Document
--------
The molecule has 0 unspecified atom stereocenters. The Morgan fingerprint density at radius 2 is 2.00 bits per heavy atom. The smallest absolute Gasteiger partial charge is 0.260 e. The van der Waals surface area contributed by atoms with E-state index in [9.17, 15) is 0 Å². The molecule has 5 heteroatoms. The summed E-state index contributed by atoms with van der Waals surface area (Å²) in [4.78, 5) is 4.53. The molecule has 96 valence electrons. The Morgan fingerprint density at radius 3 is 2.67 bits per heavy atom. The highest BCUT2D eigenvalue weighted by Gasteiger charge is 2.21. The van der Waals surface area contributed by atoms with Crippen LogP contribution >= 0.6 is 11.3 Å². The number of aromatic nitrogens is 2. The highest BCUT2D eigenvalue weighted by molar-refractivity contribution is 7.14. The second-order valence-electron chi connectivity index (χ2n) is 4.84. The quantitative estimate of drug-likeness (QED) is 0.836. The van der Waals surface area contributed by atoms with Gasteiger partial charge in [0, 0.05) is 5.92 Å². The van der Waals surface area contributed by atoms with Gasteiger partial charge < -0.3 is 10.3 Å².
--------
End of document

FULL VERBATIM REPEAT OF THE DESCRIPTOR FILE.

The molecule has 0 unspecified atom stereocenters. The Morgan fingerprint density at radius 2 is 2.00 bits per heavy atom. The smallest absolute Gasteiger partial charge is 0.260 e. The van der Waals surface area contributed by atoms with E-state index in [9.17, 15) is 0 Å². The molecule has 5 heteroatoms. The summed E-state index contributed by atoms with van der Waals surface area (Å²) in [4.78, 5) is 4.53. The molecule has 96 valence electrons. The Morgan fingerprint density at radius 3 is 2.67 bits per heavy atom. The highest BCUT2D eigenvalue weighted by Gasteiger charge is 2.21. The van der Waals surface area contributed by atoms with Crippen LogP contribution >= 0.6 is 11.3 Å². The number of aromatic nitrogens is 2. The highest BCUT2D eigenvalue weighted by molar-refractivity contribution is 7.14. The second-order valence-electron chi connectivity index (χ2n) is 4.84. The quantitative estimate of drug-likeness (QED) is 0.836. The van der Waals surface area contributed by atoms with Gasteiger partial charge in [0, 0.05) is 5.92 Å². The van der Waals surface area contributed by atoms with Gasteiger partial charge < -0.3 is 10.3 Å².